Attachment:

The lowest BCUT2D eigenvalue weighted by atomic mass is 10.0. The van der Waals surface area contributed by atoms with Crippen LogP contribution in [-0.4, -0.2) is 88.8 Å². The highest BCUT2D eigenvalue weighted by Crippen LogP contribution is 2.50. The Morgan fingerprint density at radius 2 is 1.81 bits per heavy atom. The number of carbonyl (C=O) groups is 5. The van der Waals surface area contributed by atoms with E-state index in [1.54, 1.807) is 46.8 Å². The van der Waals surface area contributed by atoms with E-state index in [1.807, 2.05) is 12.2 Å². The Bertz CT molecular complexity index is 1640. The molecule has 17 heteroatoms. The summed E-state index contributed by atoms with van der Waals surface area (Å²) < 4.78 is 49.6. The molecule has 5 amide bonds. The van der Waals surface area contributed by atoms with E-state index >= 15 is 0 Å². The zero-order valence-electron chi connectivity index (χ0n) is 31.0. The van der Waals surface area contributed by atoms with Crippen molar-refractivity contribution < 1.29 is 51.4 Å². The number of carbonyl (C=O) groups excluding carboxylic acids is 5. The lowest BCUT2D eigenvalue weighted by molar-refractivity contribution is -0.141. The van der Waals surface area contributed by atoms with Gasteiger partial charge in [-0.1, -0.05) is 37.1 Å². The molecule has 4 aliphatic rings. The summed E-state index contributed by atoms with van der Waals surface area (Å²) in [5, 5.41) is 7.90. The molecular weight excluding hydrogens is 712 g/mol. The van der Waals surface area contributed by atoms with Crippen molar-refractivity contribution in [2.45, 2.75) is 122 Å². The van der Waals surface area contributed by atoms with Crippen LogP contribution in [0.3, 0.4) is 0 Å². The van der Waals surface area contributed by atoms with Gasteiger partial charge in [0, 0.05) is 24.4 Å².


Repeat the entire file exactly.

The lowest BCUT2D eigenvalue weighted by atomic mass is 10.0. The van der Waals surface area contributed by atoms with Crippen LogP contribution in [-0.4, -0.2) is 88.8 Å². The highest BCUT2D eigenvalue weighted by Crippen LogP contribution is 2.50. The Morgan fingerprint density at radius 2 is 1.81 bits per heavy atom. The number of carbonyl (C=O) groups is 5. The van der Waals surface area contributed by atoms with E-state index in [1.54, 1.807) is 46.8 Å². The van der Waals surface area contributed by atoms with E-state index in [1.807, 2.05) is 12.2 Å². The Bertz CT molecular complexity index is 1640. The molecule has 17 heteroatoms. The summed E-state index contributed by atoms with van der Waals surface area (Å²) < 4.78 is 49.6. The molecule has 5 amide bonds. The van der Waals surface area contributed by atoms with E-state index >= 15 is 0 Å². The zero-order valence-electron chi connectivity index (χ0n) is 31.0. The van der Waals surface area contributed by atoms with Crippen molar-refractivity contribution < 1.29 is 51.4 Å². The number of carbonyl (C=O) groups excluding carboxylic acids is 5. The lowest BCUT2D eigenvalue weighted by molar-refractivity contribution is -0.141. The van der Waals surface area contributed by atoms with Gasteiger partial charge in [-0.1, -0.05) is 37.1 Å². The molecule has 4 aliphatic rings. The summed E-state index contributed by atoms with van der Waals surface area (Å²) in [5, 5.41) is 7.90. The molecular weight excluding hydrogens is 712 g/mol. The van der Waals surface area contributed by atoms with Crippen molar-refractivity contribution in [2.45, 2.75) is 122 Å². The van der Waals surface area contributed by atoms with Crippen LogP contribution in [0.3, 0.4) is 0 Å². The van der Waals surface area contributed by atoms with Gasteiger partial charge in [0, 0.05) is 24.4 Å².